The obtained acetone solution containing Paclitaxel and analogs after removal of resin and pigments in example 1 was mixed with 500 g of silica gel (230-400 mesh). The gel impregnated with the extract was air dried under ventilation (or under vacuum). The total weight after drying was about 920 g and half of this material was loaded onto a column (142×7.6 cm inside diameter) containing 2.2 kg of silica gel (230-400 mesh). The gel was washed and balanced with a mixture of acetone and hexane (40:60%, volume per volume). The elution was carried out with the same solvent, using a Dynamax® solvent delivery system. The flow rate of the elution was about 100 ml/min under a pressure between 0-30 psi. The volume of solvent mixture was about 30 L and each fraction was collected in batches of 1 L. HPLC analysis indicated that there were 7 to 8 fractions, from the 16th or 17th to 23th or 24th, which contained about 0.1 mg/ml to 0.7 mg/ml of Paclitaxel and their purity varied from 8 to 45%. The fractions that contained more Paclitaxel have higher purity. The quantity of Paclitaxel for each fraction was determined from its peak area by comparison with the area of a Paclitaxel standard.

Once again, it is worth noting that the fractions containing Paclitaxel can be offset with respect to the others from one purification to the other.

The fractions with the highest quantities of contaminants were discarded. In general, the first fractions which contained less than 0.3 mg/ml of Paclitaxel, were eliminated.

Example 4

First Crystallization

After the first chromatography purification in examples 2 and 3, the fractions with a concentration of Paclitaxel higher than 0.3 mg/ml were combined and evaporated to dryness. The residue was dissolved in acetone and the volume of acetone was adjusted to obtain a maximum peak of Paclitaxel in the 1.0 to 1.5 O.D range by HPLC. 4 volumes of hexane were then added to the acetone solution to start the crystallization during the following hour. The mixture was kept at 2-8° C. or at room temperature overnight to complete the crystallization.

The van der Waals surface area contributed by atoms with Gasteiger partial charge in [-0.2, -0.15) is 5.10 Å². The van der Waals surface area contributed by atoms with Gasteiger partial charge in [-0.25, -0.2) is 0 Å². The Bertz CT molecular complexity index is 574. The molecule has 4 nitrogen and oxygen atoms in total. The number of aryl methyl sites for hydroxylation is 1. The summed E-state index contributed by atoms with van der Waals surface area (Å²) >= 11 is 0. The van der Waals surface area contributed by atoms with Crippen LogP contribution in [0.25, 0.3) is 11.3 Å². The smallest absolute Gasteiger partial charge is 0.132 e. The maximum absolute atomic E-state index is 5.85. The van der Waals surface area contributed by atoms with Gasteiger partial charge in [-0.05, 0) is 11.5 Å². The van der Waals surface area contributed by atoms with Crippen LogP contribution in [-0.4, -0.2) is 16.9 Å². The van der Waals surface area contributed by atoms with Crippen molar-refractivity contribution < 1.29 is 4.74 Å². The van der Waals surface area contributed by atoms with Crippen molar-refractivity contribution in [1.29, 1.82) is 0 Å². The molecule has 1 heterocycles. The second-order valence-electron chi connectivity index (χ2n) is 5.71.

Second Crystallization

Then, the obtained crystals were filtered (or centrifuged) and dissolved in acetone. The volume of acetone was adjusted to obtain a Paclitaxel peak by HPLC with a maximum O.D. in the range of 1.0 to 1.5. Hexane was then added at a ratio of 4 volumes by respect to the acetone solution. Crystals were formed in the following hour. The mixture was kept at a temperature comprised between 2-8° C. or at ambient temperature overnight to complete the crystallization. The crystals were filtered or centrifuged and dried under air or vacuum. HPLC analysis indicated that the Paclitaxel content was about 85% or higher.

Direct Isolation and First Crystallization of 9-Dihydro-13-acetylbaccatin III

The fractions containing 9-dihydro-13-acetylbaccatin III (fraction 20th to 25th) obtained from the first purification by chromatography in example 2 or fraction 13th to 15th in example 3 were combined together with the hexane/acetone solutions (mother liquors) obtained from the first and second crystallization steps, containing 9-Dihydro-13-acetylbaccatin III and evaporated to dryness. The crystals were formed by adding methanol and recuperated by filtration or centrifugation. The obtained crystals were dissolved in acetone and crystallized by 3 volumes of hexane. The product was identified as 9-dihydro-13-acetylbaccatin III with a purity >95%.

Second crystallization of 9-Dihydro-13-acetylbaccatin III

The so obtained 9-dihydro-13-acetylbaccatin III crystals were dissolved in acetone and then 1 volume of hexane was added into the acetone solution. The mixture was agitated slowly and a 2 volumes of hexane additional were added. The solution was allowed to crystallize slowly. The white crystals were recovered by filtration or centrifugation and dried under ventilation or vaccum. HPLC analysis of these crystals indicated that the 9-dihydro-13-acetylbaccatin III content was equal or better than 98%.

Example 5

Second Purification by Chromatography on Silica Gel at Low Pressure